It was a glorious day when Guangzhou cocktail bar Hope & Sesame decided to fly their team to Sydney, so tease us with a taste of their innovative cocktails, with flavours derived from cooking techniques. The drinks were paired with a three-course native Australian lunch, courtesy of Mode Kitchen & Bar.
Let me tell you – this meal got straight down to it, so I will too.
We started off with some gin and tonics. Served with a sliver of lemon and some mammoth black peppercorns, I knew it was going to be something special. The gin was from local distiller (and a personal favourite of mine) Archie Rose, and it was paired with the Dirty Tonic by Strangelove, made with rosemary, sea salt, and tree back. It didn’t fail to deliver the spiciness promised on the label.
Once the last few had arrived, the first course was promptly dished up.
Diced Yamba king prawns served with green tomatoes and muntires berries. Firmly ignoring the fact that the prawn meat was raw, I assembled a mouthful on the accompanying crispbread. The flavour was mild and green. The creaminess begged for the freshness of the accompanying cocktail – the ‘Garden Highball’. While I’m not entirely sure I liked it, I have to concede that the construction of this drink was remarkable. It looked like a lemon lime and bitters. Made using Chivas 12 year, Seedlip Garden 108 (a non-alcoholic liqueur made from peas), and a tomato and basil soda, it has all the savour of a bloody mary, with all the freshness of a soft drink.
Next up, we had wood-roasted Moreton Bay bug. The flesh was dreamy-creamy, drizzled in some kind of buttery sauce with a slight bitterness. The kelp and karkalla (a juicy native succulent) provided contrasting salt and crunch. The accompanying cocktail was their take on a piña colada. Made with clarified pineapple and lemon juice, homemade re-distilled chai liqueur, and fresh smashed basil. Much like the Garden Highball, it was a seriously tasty, lighter version.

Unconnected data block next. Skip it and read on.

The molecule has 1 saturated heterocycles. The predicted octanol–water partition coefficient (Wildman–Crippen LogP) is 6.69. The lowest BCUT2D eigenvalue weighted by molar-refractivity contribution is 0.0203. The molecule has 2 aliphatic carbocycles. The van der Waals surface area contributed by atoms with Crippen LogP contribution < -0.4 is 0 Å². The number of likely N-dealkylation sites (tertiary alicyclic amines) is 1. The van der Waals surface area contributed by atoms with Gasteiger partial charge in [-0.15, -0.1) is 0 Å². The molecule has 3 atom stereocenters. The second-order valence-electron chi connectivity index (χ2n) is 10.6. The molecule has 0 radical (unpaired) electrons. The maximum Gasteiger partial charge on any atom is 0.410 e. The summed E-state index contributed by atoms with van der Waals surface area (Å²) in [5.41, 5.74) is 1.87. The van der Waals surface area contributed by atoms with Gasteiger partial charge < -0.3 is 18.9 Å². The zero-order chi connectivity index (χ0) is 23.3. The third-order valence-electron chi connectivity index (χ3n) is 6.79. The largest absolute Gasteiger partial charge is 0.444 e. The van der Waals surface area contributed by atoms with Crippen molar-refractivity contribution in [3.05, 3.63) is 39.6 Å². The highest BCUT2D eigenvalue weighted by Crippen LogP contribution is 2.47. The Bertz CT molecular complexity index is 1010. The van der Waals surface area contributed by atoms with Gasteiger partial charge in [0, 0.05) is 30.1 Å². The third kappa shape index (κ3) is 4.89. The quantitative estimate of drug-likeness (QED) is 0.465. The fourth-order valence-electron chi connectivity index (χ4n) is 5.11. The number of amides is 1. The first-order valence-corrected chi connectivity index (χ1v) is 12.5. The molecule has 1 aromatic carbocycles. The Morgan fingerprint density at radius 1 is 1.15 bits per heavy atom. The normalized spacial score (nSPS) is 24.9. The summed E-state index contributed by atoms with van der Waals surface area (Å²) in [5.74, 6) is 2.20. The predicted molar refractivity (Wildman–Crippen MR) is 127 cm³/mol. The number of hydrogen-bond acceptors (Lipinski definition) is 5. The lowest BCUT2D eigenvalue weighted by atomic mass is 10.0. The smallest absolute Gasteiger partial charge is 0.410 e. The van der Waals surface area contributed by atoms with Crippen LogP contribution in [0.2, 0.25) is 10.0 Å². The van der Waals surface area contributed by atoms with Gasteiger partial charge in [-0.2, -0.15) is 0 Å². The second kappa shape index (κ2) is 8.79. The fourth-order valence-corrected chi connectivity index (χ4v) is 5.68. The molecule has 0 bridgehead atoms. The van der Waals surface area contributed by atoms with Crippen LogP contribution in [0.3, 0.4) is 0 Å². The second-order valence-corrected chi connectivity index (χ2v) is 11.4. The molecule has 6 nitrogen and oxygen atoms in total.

Next up we had Tasmanian pepper crust Kangaroo loin and wilted Warrigal greens. The savoury fragrance of the gamey meat was indomitable, and partnered perfectly with the accompanying beet-based cocktail. The addition of raspberry sweetened the drink just enough, and the single ice cube was coated in aromatic orange zest and cocoa butter to stop the ice melting too fast – I recommend peeling off the cocoa and letting it melt on your tongue.
Dessert was crumble, made with applebush, white chocolate and macadamia. The familiar flavours evoking a nostalgia for childhood summers near the ocean – though the tangy passionfruit cocktail was definitely a new addition. The gleaming yellow drink was made with Flor de Cana 4 years, and Sanya Yellow Chilli that had been twice distilled to keep the flavour without the burn.
Liv S. is a creature of warm weather and negronis. Her interests include long lunches, trying new things, and triple utterances. Follow her frolics on @callmememphisjones, or tenderlcreative.com.au